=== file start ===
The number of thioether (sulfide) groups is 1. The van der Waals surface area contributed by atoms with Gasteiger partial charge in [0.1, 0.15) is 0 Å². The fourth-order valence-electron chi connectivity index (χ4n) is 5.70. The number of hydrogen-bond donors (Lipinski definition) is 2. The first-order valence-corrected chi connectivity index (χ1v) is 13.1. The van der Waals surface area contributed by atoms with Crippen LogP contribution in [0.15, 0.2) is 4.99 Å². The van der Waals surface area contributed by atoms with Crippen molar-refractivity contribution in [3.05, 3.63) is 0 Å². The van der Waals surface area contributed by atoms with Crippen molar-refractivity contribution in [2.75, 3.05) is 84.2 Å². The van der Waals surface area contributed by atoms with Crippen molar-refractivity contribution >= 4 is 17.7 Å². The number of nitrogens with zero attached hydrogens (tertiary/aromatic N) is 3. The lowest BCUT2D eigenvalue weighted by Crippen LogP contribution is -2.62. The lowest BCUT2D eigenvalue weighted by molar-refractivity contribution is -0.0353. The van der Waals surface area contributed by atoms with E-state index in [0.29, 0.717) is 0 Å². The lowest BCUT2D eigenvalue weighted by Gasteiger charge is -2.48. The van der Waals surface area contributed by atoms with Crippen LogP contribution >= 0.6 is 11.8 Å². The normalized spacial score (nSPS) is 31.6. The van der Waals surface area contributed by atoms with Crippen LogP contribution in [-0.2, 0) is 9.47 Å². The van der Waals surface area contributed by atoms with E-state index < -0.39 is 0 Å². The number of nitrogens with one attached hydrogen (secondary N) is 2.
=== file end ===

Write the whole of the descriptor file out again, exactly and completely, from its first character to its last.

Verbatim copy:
The number of thioether (sulfide) groups is 1. The van der Waals surface area contributed by atoms with Gasteiger partial charge in [0.1, 0.15) is 0 Å². The fourth-order valence-electron chi connectivity index (χ4n) is 5.70. The number of hydrogen-bond donors (Lipinski definition) is 2. The first-order valence-corrected chi connectivity index (χ1v) is 13.1. The van der Waals surface area contributed by atoms with Crippen LogP contribution in [0.15, 0.2) is 4.99 Å². The van der Waals surface area contributed by atoms with Crippen molar-refractivity contribution in [3.05, 3.63) is 0 Å². The van der Waals surface area contributed by atoms with Crippen molar-refractivity contribution in [2.75, 3.05) is 84.2 Å². The van der Waals surface area contributed by atoms with Crippen molar-refractivity contribution >= 4 is 17.7 Å². The number of nitrogens with zero attached hydrogens (tertiary/aromatic N) is 3. The lowest BCUT2D eigenvalue weighted by Crippen LogP contribution is -2.62. The lowest BCUT2D eigenvalue weighted by molar-refractivity contribution is -0.0353. The van der Waals surface area contributed by atoms with E-state index in [0.29, 0.717) is 0 Å². The lowest BCUT2D eigenvalue weighted by Gasteiger charge is -2.48. The van der Waals surface area contributed by atoms with Crippen LogP contribution >= 0.6 is 11.8 Å². The normalized spacial score (nSPS) is 31.6. The van der Waals surface area contributed by atoms with Crippen LogP contribution in [-0.2, 0) is 9.47 Å². The van der Waals surface area contributed by atoms with E-state index < -0.39 is 0 Å². The number of nitrogens with one attached hydrogen (secondary N) is 2.